The jihadists of Islamic State set up roadblocks, charged drivers a tax of around $300 and even handed out receipts. The road, officially called Highway 10, was recently secured by the Iraqi army. But those who drive on it still face the threat of extortion or attack.

America spent loads improving Highway 10 after 2003, the year it toppled Saddam Hussein, Iraq’s former dictator. Over the next decade, as the war in Iraq dragged on, America spent nearly $12bn on infrastructure in the country.

President George Bush touted the improved roads, hoping they would boost the local economy and lead to a reduction in violence. But a working paper presented at this year’s meeting of the European Economics Association suggests that the effort may have had the opposite effect.

Read the full article here (subscription needed).

This article was originally published by Niqash. Any opinions expressed are those of the author, and do not necessarily reflect the views of Iraq Business News.

By Mustafa Habib.

Many countries in the Middle East are experiencing climate change first-hand already, with rising temperatures in summers that were already infernally hot to begin with, and less rainfall in winter.

Nations in this region are drawing up contingency plans with huge budgets in order to cope with the impending, severe water shortages they know will come. But Iraq is not one of them.

Thanks to various crises, in both political and security terms, as well as the country’s ongoing struggle with corruption, Iraq could be one of the first nations in this region to really feel the impact of ever-increasing water shortages.

It’s also becoming even more of a foreign policy issue. Last week, Iraqi officials were supposed to sign a deal on sharing the waters of the Tigris river with Turkish counterparts, a deal that they described as “important”. The Tigris passes through Turkey before it gets to Iraq. But, seemingly without much notice, the Turkish government cancelled the meeting and apparently the agreement until further notice.

“A delegation from the ministry was scheduled to visit Turkey but the Turks have now told us they are not yet ready to sign such an agreement,” explains Mehdi Rasheed, who supervises Iraqi dams for the Ministry of Water Resources.

Iran is the other prominent player in Iraq’s water supply. While the Tigris passes through Turkey, the other major river in Iraq, the Euphrates, passes through Iran first. Iraq is downriver to both countries.

The problem is that both Iran and Turkey seem to have plans to deal with impending water crises by building huge dams to store water from the two rivers. In this case, Iraq is a victim.

A report from the Ministry of Water Resources suggests that over the past few years Iraq has lost around a third of the water it once had out of the Tigris and the Euphrates. Taking into account the impact of global warming, the ministry estimates that the country will have lost around half of the water it once had from out of these waterways soon.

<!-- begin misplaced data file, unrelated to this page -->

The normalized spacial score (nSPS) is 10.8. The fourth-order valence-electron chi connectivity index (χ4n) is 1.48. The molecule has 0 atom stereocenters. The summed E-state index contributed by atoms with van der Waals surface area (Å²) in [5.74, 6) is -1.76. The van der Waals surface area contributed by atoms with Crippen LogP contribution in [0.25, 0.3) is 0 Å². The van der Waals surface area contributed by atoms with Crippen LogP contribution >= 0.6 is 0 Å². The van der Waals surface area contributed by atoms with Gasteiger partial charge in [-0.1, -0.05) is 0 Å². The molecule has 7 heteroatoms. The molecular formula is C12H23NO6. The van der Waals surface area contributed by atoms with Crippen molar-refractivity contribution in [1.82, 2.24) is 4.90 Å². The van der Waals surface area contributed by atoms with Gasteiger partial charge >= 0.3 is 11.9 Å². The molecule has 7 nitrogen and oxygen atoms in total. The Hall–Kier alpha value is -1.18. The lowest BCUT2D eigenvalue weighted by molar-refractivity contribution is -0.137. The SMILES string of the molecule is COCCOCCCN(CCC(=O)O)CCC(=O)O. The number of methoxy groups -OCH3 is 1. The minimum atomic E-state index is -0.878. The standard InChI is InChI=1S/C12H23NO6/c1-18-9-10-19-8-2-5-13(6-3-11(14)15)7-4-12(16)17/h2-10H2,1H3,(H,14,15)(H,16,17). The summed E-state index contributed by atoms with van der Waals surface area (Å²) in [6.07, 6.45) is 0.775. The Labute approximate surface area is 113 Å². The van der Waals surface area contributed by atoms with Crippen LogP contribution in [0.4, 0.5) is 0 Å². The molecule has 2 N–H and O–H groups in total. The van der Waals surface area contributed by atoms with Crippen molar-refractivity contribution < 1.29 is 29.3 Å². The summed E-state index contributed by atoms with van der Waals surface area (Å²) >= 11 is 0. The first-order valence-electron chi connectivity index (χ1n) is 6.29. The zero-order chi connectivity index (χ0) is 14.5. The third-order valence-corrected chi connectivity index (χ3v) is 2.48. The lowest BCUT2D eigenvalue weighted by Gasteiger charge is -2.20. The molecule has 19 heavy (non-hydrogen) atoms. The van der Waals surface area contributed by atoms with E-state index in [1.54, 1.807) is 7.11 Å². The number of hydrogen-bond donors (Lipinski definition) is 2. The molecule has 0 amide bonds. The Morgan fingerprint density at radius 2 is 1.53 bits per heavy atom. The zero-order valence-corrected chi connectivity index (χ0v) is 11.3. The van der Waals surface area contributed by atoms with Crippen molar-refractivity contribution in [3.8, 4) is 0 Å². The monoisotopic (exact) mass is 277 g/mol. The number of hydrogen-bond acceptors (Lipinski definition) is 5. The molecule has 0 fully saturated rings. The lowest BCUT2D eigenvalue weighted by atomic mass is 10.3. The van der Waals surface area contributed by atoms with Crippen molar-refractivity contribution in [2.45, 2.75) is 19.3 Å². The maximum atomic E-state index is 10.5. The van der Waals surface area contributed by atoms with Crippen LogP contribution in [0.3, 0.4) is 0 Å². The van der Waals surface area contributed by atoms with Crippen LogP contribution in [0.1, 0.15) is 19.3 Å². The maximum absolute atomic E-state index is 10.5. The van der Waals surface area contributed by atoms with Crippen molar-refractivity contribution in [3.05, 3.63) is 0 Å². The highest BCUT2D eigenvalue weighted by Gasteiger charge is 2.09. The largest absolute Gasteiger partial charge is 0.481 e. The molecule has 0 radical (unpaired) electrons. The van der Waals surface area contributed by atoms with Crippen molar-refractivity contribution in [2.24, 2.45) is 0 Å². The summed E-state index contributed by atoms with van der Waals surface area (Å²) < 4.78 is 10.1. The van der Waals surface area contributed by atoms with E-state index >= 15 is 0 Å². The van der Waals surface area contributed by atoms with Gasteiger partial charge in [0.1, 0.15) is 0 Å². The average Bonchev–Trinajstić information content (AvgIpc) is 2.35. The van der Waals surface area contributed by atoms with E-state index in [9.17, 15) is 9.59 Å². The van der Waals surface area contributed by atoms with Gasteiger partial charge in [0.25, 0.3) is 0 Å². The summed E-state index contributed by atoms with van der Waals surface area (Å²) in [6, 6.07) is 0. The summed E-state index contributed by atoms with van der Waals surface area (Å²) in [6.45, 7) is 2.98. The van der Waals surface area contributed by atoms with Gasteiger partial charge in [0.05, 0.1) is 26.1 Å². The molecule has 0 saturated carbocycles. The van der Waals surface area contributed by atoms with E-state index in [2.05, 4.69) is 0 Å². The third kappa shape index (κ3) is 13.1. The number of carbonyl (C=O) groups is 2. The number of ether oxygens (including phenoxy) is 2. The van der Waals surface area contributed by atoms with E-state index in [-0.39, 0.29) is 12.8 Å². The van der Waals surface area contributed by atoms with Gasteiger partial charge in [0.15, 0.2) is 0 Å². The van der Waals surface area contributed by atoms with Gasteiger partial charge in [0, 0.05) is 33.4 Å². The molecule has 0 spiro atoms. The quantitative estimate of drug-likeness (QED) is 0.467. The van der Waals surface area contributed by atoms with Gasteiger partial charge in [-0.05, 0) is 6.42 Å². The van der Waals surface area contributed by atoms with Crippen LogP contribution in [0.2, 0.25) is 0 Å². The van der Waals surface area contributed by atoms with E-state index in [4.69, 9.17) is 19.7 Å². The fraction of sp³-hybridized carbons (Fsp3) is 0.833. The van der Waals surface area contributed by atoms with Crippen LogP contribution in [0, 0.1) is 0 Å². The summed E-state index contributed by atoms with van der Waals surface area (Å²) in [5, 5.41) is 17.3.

Previously Iraq was using 33 billion cubic meters of water out of the Euphrates. Today it can only access 16 billion cubic meters. A similar situation impacts the Tigris.

And Iraq doesn’t have the huge finances or planning ability to undertake its own similar projects. Major construction like this requires a stable country without the levels of financial and administrative corruption that Iraq has. In Iraq, even paving a small road appears to take months, possibly even years, to finish.

During the previous government, headed by former prime minister Haider al-Abadi, a 20-year plan to address the country’s water problems was formulated in 2014. It would cost an estimated US$184 billion. However the security crisis sparked by the extremist group known as the Islamic State meant the plan never came to fruition.

The kind of fight for water being played out across international borders is also reflected in Iraqis’ daily lives. Water supplies are regularly cut off to private households during the day, in peak times, often between 11am and 9pm. According to a technician at the water ministry, around one-fifth of Iraqis used to have small, household water pumps at home. Although it’s hard to know how many citizens now have them, the [pumps have become ubiquitous in the last five years. A small water pump is now part of basic household equipment.

It seems that today there is almost no home – even in low-income areas – that doesn’t use its own pump. Sometimes the pumps don’t work – the pipelines are so dry that there’s nothing for them to bring up. Other times, these pumps are not used correctly and bring contaminated water into city pipelines – this makes the water problem even worse.

So now Iraqi households are competing to buy bigger and better water pumps for home use. Neighbours with smaller pumps are then unable to get water.

Another problem in Iraq is wastefulness when it comes to water supplies. There is no control over consumption and nobody pays water bills to the government, because there’s no way of tracking or tracing the debtors.

There’s simply not enough awareness about climate change and the possible, resulting water crisis, says Mazen al-Jibouri, a civil rights activist from Baghdad. “In most countries there are organizations and activists that focus on water pollution and supply. But in Iraq, everyone is preoccupied with security and service-related issues or freedom of expression.”

“We all know our country is going to be victim to droughts and the climate crisis,” al-Jibouri concluded. “But any response requires cooperation between the government the people. We need a big campaign to raise awareness – before it is too late.”

By John Lee.

Baghdad-based has won a tender for the rehabilitation of internal roads in Al Ramadi (pictured) from United Nations Office for Project Services (UNOPS).

The contract is valued at $567,840.

(Source: UNGM)